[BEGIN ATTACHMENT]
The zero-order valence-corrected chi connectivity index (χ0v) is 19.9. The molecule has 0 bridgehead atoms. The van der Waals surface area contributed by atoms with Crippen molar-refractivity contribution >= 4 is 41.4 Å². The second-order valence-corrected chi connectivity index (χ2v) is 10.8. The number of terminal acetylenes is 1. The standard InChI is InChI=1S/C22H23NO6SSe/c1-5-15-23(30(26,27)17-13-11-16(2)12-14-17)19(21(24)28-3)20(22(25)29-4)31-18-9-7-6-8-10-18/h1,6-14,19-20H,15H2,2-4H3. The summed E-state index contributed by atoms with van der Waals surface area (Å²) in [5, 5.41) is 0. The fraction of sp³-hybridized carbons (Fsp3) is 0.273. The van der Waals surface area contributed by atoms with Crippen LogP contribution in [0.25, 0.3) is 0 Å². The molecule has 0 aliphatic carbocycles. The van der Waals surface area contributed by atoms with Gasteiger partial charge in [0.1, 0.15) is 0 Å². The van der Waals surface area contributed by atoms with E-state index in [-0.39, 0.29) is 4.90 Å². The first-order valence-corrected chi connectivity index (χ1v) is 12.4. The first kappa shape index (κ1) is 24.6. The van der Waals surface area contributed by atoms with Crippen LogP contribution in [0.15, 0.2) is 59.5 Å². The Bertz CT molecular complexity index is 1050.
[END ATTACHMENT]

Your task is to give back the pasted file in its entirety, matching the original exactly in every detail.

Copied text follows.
The zero-order valence-corrected chi connectivity index (χ0v) is 19.9. The molecule has 0 bridgehead atoms. The van der Waals surface area contributed by atoms with Crippen molar-refractivity contribution >= 4 is 41.4 Å². The second-order valence-corrected chi connectivity index (χ2v) is 10.8. The number of terminal acetylenes is 1. The standard InChI is InChI=1S/C22H23NO6SSe/c1-5-15-23(30(26,27)17-13-11-16(2)12-14-17)19(21(24)28-3)20(22(25)29-4)31-18-9-7-6-8-10-18/h1,6-14,19-20H,15H2,2-4H3. The summed E-state index contributed by atoms with van der Waals surface area (Å²) in [5, 5.41) is 0. The fraction of sp³-hybridized carbons (Fsp3) is 0.273. The van der Waals surface area contributed by atoms with Crippen LogP contribution in [0.25, 0.3) is 0 Å². The molecule has 0 aliphatic carbocycles. The van der Waals surface area contributed by atoms with Gasteiger partial charge in [0.1, 0.15) is 0 Å². The van der Waals surface area contributed by atoms with E-state index in [-0.39, 0.29) is 4.90 Å². The first-order valence-corrected chi connectivity index (χ1v) is 12.4. The first kappa shape index (κ1) is 24.6. The van der Waals surface area contributed by atoms with Crippen LogP contribution in [0.15, 0.2) is 59.5 Å². The Bertz CT molecular complexity index is 1050.